Pasta. Pork. Pears.
All things that take handsomely to leftover red wine. The pasta can get boiled in it. (Sprinkle garnet-colored spaghetti with some pecorino and you’ll have lunch.) The pork shoulder can get braised in it. (I know you people and I don’t have to mention uses for pork shoulder.) But one of my favorite ways to dispose of red wine a day or two past its prime is to call the pear into duty.
In times like this, I usually make a spice bath out of a cinnamon stick or two, an orange peel, and a few cloves, and turn to poaching. But with a recent poor showing of red wine consumption that left me with a third of the bottle remaining, I decided to give some Boscs the old roasted rhubarb in a crisp white wine treatment, courtesy of Orangette meets Canal House Cooking Volume 3.
Quite a mouthful, I know. But it could otherwise be known as roasting fruit in wine with some sugar and a spliced vanilla bean. And I am now a champion for the method.
Not that poaching pears is really all that complicated, mind you. But when you can leave on fruit skins and let your oven do most of the work, it’s hard not to make a “thing” out of this type of lazy behavior.
You can also coax a good deal of caramelization from the halves and create bruléed tops with the addition of a bit more sugar and a broiler. Not to mention that the whole roasting performance causes the pears to shrink down in their skins and acquire some charming rose-colored wrinkles. It also concentrates the natural fruit sugars, intensifying the pear itself.
This sweetness means they compliment simple, unsweetened things with a little fat in them. A thick sheep’s milk yogurt at breakfast works rather agreeably. As does pairing them with a gusty blue cheese after dinner. Thus, red wine becomes repurposed. Fit for breakfast, dessert, and every course in between. (Though I’d argue that red wine alone could also fill this role, depending on the day.)
Admittedly they never do quite live up to the ruby hue of the poached variety. But what the pears lack in color, they make up for in specks of vanilla bean and the pool of syrupy spiced liquid they sit in. I promise you. They also contain ample red wine, enough to cause a nice little blush on them.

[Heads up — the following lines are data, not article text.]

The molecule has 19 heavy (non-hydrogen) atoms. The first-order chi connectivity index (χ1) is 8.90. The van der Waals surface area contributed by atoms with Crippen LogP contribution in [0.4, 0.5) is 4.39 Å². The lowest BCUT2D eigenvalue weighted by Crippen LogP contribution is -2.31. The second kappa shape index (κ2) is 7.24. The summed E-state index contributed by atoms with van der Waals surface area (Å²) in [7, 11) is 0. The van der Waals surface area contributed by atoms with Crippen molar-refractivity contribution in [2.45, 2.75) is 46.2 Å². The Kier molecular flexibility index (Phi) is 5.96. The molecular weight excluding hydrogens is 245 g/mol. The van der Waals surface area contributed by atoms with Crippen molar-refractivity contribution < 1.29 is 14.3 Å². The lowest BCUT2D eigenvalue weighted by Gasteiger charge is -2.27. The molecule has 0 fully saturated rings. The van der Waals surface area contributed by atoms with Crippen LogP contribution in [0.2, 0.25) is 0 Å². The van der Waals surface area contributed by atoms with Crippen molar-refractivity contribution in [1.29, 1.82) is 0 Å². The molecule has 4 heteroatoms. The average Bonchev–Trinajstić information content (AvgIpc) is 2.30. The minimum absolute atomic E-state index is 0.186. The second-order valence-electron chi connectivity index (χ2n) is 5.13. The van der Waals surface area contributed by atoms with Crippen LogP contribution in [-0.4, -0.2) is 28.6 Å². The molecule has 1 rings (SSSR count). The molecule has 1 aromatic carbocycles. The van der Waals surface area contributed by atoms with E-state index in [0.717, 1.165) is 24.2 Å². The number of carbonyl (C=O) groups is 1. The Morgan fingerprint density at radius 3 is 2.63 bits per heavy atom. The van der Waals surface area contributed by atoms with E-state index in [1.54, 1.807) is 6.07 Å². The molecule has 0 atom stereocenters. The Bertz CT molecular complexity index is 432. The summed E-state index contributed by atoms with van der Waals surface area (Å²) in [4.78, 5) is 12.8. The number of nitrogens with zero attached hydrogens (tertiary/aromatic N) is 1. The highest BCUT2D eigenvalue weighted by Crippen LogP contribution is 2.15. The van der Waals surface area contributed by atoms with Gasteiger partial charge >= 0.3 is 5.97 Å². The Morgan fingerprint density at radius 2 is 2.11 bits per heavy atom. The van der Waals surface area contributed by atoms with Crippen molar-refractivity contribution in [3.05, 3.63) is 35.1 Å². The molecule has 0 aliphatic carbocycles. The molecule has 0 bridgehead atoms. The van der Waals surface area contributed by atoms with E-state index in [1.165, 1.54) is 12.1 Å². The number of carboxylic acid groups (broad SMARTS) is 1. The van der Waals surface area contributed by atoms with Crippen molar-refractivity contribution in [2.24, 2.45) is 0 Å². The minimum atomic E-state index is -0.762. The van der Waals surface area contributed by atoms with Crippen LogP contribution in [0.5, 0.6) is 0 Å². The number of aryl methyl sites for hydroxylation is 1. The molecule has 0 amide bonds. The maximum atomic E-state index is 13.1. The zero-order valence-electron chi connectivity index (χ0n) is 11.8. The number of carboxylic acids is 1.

So what is old becomes new. What is pear becomes better pear. And all of this becomes, well, an excuse to open another bottle, frankly.
Red Wine Roasted Pears
about ¾ cup red wine
3 whole Bosc pears
1 star anise
1 cinnamon stick
1 cinnamon stick
about 5 whole cloves
about 8 black peppercorns
1 vanilla bean, split with the seeds scraped out and pod saved
4-6 tbsp turbinado sugar, divided
pinch of kosher salt
Preheat the oven to 425 degrees. Slice the pears in half lengthwise and take the core out of each half with a melon baller (or a small scoop or spoon). Pour enough wine so that it covers the bottom of a baking dish between ½-1 inch (I used a fairly small dish, about 10” x 6”). Add the anise, cinnamon stick, cloves, black peppercorns, vanilla bean seeds and pod to the wine. Lay the pears cut sides up on top of the wine.
Sprinkle the pears with about a ¼ cup of sugar (some will go into the wine, this is only natural and it is a good thing) and season with a pinch of salt. Bake until the pears get soft and start to shrivel; this took me about 30 minutes, checking on the pears occasionally and rotating the baking dish once or twice. (My oven temperature runs a little low, so watch them and make sure the wine doesn’t reduce too quickly.)
Once the pears are no longer hard and have started to wilt a bit, sprinkle them with roughly two tablespoons of sugar. Also, you may need to add a little more wine here if the syrup is starting to look too sticky, like it might soon burn. (I added a few more tablespoons of wine at this stage.) Broil the pears until the sugars caramelize, rotating the pan occasionally. This took me about ten minutes, but watch them.
Makes 6 servings (or 6 pear halves)
-Whatever red wine you have around is fine. I used a Bourgueil. The most important thing is that the wine doesn’t go to waste. (Horrors!)
-If you don’t have turbinado you can use regular granulated sugar, but I think it adds a little richness if you can get it. No need to go searching far and wide though. You could also try subbing in brown sugar.
-This post was likely influenced by my recent ushering into thirty. Perhaps I am now biased and pro-wrinkle. Like a fine wine.